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Blacks less likely to know they have heart condition or to use treatment for it, says Mayo Clinic

SAN ANTONIO A large nationwide study that includes neurologists from Mayo Clinic has found that blacks are substantially less likely than whites to know that they have atrial fibrillation or to use warfarin, the most common treatment for the condition. Atrial fibrillation, an abnormal heart rhythm, significantly increases risk of stroke. Warfarin is known to reduce that risk.

Researchers say the findings could help explain why the black population in the U.S. has a higher incidence of both stroke and death from strokes, compared to the white population. They presented their findings at the American Heart Association's 2010 International Stroke Conference in San Antonio. The study will also be simultaneously published in Stroke: Journal of the American Heart Association.

"The reasons for the racial discrepancy are not known," says James Meschia, M.D., Mayo Clinic neurologist and director of the Comprehensive Stroke Center at Mayo's campus in Florida. "But they are consistent with other studies that show blacks are less likely to receive the care they need to treat stroke risk factors such as diabetes and hypertension."

"These findings should lend urgency to focused efforts to improve patient education and medical treatment across the board," says Dr. Meschia, who who is presenting the findings on behalf of investigators participating in the study, known as REGARDS (The Reasons for Geographic and Racial Differences in Stroke).

From 2003 to 2007, REGARDS enrolled 30,239 men and it deliberately "oversampled" blacks (42 percent) as well as residents of the Southeastern "Stroke Belt." Fifty-six percent were from North Carolina, South Carolina, Georgia, Alabama, Mississippi, Tennessee, Arkansas, and Louisiana, and 44 percent were from other areas of the country. All residents of Stroke Belt states are known to have high stroke death rates, but blacks are at even greater risk, Both blacks and residents of these states are known to have high stroke death rates according to the National Institutes of Health.

For this study, atrial fibrillation was diagnosed using an electrocardiogram (ECG) test given to participants in their homes. Before the visit, participants were asked by telephone if a physician or a health professional had ever told them that they had atrial fibrillation, and they were also asked what medications they were using.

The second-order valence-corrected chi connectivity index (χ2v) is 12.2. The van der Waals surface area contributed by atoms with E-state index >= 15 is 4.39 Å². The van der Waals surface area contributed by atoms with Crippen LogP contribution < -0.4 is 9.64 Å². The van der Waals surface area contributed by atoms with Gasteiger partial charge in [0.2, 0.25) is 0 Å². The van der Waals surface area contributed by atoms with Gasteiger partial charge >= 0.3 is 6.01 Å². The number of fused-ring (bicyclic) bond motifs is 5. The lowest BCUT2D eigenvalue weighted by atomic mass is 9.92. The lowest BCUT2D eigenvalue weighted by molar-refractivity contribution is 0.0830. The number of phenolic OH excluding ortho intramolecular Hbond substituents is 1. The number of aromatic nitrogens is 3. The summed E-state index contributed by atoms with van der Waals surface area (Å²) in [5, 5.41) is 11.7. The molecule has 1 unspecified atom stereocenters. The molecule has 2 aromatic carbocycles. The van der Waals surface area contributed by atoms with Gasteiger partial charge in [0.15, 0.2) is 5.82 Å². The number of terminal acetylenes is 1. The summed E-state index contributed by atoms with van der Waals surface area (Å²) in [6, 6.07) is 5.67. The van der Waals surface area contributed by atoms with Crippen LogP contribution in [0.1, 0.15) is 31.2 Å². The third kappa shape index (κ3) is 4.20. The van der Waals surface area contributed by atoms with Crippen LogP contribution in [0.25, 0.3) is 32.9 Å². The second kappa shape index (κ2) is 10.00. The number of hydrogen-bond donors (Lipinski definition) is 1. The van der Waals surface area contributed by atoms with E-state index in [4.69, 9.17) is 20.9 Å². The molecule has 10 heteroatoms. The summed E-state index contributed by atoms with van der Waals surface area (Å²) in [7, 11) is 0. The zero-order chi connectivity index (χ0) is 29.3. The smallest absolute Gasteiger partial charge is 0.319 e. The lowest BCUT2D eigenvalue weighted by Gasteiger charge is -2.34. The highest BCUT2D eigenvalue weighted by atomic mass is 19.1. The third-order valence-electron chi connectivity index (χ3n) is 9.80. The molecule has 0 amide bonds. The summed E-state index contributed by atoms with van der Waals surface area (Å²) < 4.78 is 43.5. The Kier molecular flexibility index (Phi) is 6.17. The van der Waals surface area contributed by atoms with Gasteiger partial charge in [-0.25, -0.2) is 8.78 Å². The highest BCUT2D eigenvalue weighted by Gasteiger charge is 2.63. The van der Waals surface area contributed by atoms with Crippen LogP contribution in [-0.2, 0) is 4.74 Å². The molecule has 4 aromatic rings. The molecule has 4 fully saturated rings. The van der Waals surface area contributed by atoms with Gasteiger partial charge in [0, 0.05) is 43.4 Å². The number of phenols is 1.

Of those participants whose ECG showed atrial fibrillation, 88 (20 percent) were black, and 344 were white. While 60 percent of the total group (black and white) were aware of their diagnosis, the odds that blacks knew they had the condition were less than one-third of those reported for whites, researchers say.

They further found that the odds of blacks being treated with warfarin, which reduces stroke risk by 60 percent, were one-fourth those of whites.

In other words, blacks in this study with atrial fibrillation were two-thirds less likely to know they had the disorder and three-fourths less likely to be treated with warfarin, the standard of care.

Reasons for the racial disparity are not known from this study, but researchers suggest several explanations. Many study participants might have been undiagnosed because atrial fibrillation is often not symptomatic, Dr. Meschia says. Or, participants may have been diagnosed but did not remember or fully appreciate the significance of the condition, he says. Dr. Meschia says other possible reasons could include utilization or delivery of health care, reluctance by physicians to use warfarin in patients with multiple health conditions, or disinclination by patients to use the drug.

Insurance status was not a factor, the researchers add, because the majority of study participants were over age 65 and were covered by Medicare.

"Whatever the reasons behind these observations, it appears that there is a missed opportunity to prevent stroke and other thromboembolic complications from atrial fibrillation because many individuals may fail to have the condition diagnosed and/or fail to receive treatment with warfarin," Dr. Meschia says. "It would benefit public health if future research could tease out the reasons behind this disparity."


Contact: Kevin Punsky
Mayo Clinic

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